Schedule of Events

Feb. 15–Feb. 22
The Barbara Jordan Freedom Foundation is displaying an interactive exhibit of Barbara Jordan's life at the Texas Capitol.

Monday, Feb. 17
Event: "Community Outreach with the Weird City Sisters" REGISTER TO ATTEND
Hosts: Pride Policy Alliance
Location: 3.122, LBJ School of Public Affairs
Time: 12:15–1:30 p.m.
Details: Please join LBJ's Pride Policy Alliance for a discussion with The Weird City Sisters of the Sisters of Perpetual Indulgence. The Weird City Sisters are proponents of community networking to make community outreach as effective as possible. We proudly host this organization, recognizing them as leaders who work towards health, well-being and equity for the queer community in Austin. In addition to their work in harm reduction, the Weird Sisters support organizations like AIDS Services of Austin, OutYouth, and KindClinic. Their work with these organizations helps provide access to services to groups of people who otherwise would not have access. Join us for an in-depth conversation about the challenges, needs, and joys of serving the queer community in Austin. A light lunch will be served.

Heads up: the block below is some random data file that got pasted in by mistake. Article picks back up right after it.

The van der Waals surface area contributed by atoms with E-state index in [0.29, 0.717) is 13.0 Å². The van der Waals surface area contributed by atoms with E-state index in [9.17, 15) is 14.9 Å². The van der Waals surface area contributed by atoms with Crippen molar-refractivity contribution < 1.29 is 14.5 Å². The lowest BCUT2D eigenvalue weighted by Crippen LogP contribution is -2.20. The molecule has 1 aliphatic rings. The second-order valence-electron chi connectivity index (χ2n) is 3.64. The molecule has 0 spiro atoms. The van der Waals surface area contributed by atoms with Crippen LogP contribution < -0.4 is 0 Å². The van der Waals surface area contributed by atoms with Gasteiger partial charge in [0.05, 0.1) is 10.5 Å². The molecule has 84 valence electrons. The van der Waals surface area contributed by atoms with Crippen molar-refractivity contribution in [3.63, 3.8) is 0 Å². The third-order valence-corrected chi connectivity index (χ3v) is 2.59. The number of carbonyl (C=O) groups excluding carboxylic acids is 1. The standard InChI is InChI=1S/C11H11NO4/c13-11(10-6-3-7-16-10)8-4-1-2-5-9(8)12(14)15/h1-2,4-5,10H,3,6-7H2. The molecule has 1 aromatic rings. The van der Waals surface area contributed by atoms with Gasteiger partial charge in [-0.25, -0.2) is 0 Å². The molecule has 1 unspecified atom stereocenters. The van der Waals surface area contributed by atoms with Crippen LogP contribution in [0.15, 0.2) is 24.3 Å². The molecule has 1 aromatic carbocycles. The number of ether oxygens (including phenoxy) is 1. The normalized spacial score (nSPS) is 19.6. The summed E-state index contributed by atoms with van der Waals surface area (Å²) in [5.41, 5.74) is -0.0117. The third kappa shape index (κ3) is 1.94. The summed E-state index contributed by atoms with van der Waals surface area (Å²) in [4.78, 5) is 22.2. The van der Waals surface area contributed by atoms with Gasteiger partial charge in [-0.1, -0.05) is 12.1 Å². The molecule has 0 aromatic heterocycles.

Tuesday, Feb. 18
Dr. Peniel Joseph, founding director of the Center for the Study of Race and Democracy at The University of Texas at Austin and Barbara Jordan Chair in Ethics and Political Values at the LBJ School of Public Affairs, will participate in a special media preview as the media representative of the Barbara Jordan exhibit on Tuesday, Feb. 18.

Tuesday, Feb. 18
Event: "Barbara Jordan's Legacy" — REGISTER TO ATTEND
Host: Policy Alliance for Communities of Color (PACC)
Guests:

  • Dr. Peniel Joseph, Barbara Jordan Chair in Ethics and Political Values; professor of public affairs